Take 5: Pension pickup, vanishing vendor lists, Noble proposal

Forrest Claypool attends his first Chicago Public Schools board meeting as CEO of CPS on July 22, 2015. (Photo by Max Herman)

Take 5: Pension pickup, vanishing vendor lists, Noble proposal

AUGUST 13, 2015

Forrest Claypool
Photo by Max Herman
CPS CEO Forrest Claypool wants to gradually phase out the 7-percent contribution the district makes toward teachers’ pensions. Already, the district has said it will phase out this payment for non-union employees.

CPS announced Wednesday it would phase out its 7-percent “pension pickup” for 2,100 employees  in Central Office, network offices and other support roles over the next three years. Because these employees aren’t unionized, the district can unilaterally make this change.

But CPS CEO Forrest Claypool wants the Chicago Teachers Union to make a similar concession. “Everyone has to sacrifice if we’re going to get through this,” Claypool said at a Wednesday press conference. “No one is excluded.”

Recognizing the extent of the district’s financial woes, CTU President Karen Lewis sounded like she might not be completely opposed to phasing out the historic pension pickup, in which the district “picks up” 7 of the 9 percent of employees’ salaries for pension costs. “If my members are [supportive], I am,” she told WTTW’s “Chicago Tonight. “But again, it’s nebulous right now… So we have to bring it down and make it look like real numbers. Because you can’t make good decisions on incomplete data.”

Later the union issued a statement reiterating its earlier stance, saying the elimination of the 7-percent pension pickup amounts to a pay cut that “is still unacceptable and still strike-worthy, even if done in phases.”

Meanwhile Crain’s Chicago Business reports that the recently expired contract contains what could be interpreted as a sunset provision on the pension pickup that could allow CPS to phase out its contribution without bargaining, though the union disputes this interpretation. The language: “This pension pick up will not constitute a continuing element of compensation or benefit beyond Fiscal Year 2015 or 2016 should this Agreement be extended for one year.”

2. New education laws … Gov. Bruce Rauner has signed more than half of the education bills we featured in our round-up last month, though several that would have a significant impact — on school discipline, high school graduation requirements and the hiring of school employees with certain criminal records — have yet to become law.

Rauner signed measures that make it easier for out-of-state teachers and administrators to work in Illinois, allow school boards to discuss safety and security matters behind closed doors and protect student athletes believed to have suffered a concussion.

Provisions from the state’s waiver from the federal No Child Left Behind Act are now written into law and Illinois will have to determine which standardized exam both tests students’ college and career readiness and is accepted for college admissions. No such test exists right now in Illinois, as the PARCC has yet to be accepted by colleges and the ACT doesn’t test what’s learned in the classroom.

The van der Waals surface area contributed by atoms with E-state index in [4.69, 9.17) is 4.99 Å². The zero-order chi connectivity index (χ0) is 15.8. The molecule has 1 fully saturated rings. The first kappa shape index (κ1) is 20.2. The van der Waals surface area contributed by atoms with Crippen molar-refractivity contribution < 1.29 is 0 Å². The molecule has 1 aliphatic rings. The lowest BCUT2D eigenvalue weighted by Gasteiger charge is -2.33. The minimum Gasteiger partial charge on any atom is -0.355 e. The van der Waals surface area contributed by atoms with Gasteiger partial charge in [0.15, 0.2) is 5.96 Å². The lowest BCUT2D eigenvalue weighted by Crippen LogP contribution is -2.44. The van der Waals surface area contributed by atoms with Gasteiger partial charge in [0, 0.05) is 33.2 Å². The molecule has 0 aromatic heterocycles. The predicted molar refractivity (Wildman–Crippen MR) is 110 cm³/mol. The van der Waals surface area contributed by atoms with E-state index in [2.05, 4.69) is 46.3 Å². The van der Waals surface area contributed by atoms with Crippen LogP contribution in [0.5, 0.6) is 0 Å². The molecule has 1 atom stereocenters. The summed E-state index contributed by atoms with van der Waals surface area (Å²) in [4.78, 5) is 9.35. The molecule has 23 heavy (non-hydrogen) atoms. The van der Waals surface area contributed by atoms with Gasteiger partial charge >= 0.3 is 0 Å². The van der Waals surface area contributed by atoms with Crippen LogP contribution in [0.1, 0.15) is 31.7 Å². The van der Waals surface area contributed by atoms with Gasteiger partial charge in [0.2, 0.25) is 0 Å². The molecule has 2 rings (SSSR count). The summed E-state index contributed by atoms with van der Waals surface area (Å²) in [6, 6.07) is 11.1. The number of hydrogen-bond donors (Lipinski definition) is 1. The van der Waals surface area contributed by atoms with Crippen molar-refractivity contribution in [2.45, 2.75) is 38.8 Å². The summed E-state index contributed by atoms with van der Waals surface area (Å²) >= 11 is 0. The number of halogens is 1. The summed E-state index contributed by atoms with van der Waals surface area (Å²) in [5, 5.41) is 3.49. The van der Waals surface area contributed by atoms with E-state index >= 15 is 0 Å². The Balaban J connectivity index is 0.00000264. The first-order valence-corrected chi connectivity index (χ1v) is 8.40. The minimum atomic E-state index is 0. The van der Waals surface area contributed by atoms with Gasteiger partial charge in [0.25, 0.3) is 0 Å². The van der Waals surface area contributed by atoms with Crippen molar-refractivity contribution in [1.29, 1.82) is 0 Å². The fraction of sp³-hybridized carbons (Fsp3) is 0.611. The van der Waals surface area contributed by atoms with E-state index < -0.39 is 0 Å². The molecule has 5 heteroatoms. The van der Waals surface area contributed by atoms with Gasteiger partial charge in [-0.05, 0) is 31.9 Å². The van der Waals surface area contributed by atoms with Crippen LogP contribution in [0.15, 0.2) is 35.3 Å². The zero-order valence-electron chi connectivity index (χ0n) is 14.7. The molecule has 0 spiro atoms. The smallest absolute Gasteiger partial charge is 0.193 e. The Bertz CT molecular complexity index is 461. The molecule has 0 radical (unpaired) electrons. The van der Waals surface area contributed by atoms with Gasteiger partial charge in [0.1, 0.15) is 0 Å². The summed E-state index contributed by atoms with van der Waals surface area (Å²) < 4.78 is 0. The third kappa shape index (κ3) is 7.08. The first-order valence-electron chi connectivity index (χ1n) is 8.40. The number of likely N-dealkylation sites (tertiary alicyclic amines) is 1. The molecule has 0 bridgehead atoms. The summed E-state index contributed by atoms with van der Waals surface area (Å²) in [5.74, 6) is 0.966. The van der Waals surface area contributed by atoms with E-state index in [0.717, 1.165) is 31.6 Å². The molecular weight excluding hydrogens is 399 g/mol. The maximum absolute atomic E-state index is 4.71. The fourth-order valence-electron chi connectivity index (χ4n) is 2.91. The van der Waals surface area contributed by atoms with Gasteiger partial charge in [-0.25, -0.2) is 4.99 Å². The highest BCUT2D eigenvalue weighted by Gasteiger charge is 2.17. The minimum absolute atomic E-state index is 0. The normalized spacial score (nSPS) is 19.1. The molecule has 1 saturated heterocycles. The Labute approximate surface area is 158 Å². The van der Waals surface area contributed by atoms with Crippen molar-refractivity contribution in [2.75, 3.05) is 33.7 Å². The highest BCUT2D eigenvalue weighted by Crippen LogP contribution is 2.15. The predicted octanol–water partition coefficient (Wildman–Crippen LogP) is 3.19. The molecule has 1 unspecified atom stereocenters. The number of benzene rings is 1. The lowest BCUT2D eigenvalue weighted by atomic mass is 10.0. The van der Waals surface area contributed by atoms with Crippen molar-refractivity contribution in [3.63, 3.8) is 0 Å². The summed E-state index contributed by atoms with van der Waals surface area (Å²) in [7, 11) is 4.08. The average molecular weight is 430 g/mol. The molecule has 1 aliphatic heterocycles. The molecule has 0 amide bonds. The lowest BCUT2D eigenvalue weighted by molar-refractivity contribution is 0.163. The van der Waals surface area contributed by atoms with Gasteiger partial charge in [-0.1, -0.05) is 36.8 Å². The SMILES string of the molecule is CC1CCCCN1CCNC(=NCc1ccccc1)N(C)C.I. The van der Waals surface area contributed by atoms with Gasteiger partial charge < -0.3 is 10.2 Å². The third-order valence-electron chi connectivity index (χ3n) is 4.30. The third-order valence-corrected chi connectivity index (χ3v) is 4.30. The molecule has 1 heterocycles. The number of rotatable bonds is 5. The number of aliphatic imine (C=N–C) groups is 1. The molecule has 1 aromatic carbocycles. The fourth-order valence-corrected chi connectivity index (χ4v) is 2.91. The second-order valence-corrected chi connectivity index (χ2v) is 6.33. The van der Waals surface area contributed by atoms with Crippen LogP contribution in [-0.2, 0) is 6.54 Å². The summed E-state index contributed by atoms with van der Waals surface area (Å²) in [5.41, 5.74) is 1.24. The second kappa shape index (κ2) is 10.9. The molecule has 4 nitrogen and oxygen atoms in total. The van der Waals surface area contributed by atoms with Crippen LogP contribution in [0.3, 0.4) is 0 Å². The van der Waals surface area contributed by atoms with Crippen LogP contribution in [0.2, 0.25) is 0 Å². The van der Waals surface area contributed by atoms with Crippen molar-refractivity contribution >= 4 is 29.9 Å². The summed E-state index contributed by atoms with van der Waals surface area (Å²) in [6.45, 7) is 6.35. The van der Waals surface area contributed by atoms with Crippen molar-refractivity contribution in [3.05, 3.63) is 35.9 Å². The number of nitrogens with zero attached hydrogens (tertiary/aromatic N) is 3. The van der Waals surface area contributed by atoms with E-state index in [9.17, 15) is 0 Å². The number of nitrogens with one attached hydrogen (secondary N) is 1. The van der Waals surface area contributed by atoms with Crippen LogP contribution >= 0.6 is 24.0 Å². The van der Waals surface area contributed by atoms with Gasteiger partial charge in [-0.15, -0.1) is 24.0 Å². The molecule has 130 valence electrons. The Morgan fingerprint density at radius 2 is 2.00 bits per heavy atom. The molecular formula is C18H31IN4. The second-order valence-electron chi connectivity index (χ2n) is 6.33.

Charter schools are now required to comply with health and safety requirements that apply to district-run schools, and applicants for charters must disclose if they are being investigated in a criminal or civil complaint.

And today Rauner signed into law a measure that guarantees high school graduates will receive college credit at public universities and community colleges in Illinois for Advanced Placement exam scores of 3 or higher, starting in the 2016-17 school year.*

3. Southwest Side charter … Noble has withdrawn its second of three proposals to open new charter high schools and is now setting its sight solely on one site, at West 47th Street and California Avenue. The network withdrew its first proposal earlier this summer after meeting with resistance from activists in Rogers Park. Officials from Noble gave a presentation about their remaining proposal on Monday at a packed Neighborhood Advisory Council (NAC) hearing. Although another group that wants to open a charter school in the area — called Stars Project Engineering Academy — also gave a presentation, most of the attention was on Noble. Some activists and neighborhood school leaders have organized a campaign against Noble in the past few weeks.

Noble brought dozens of its own supporters, including staff and former alumni, who crowded the hearing at Daley Community College. In an email sent to staff earlier this week, Noble officials said the meeting “is going to be really high stakes – both for this 47th and California campus and Noble’s general political position in the city.” So many Noble supporters showed up on Monday that opponents couldn’t find seats inside, according to a story in the Gate Newspaper. Later, NAC members said they’d hold a second hearing next Tuesday at Kelly High School so that more people could attend.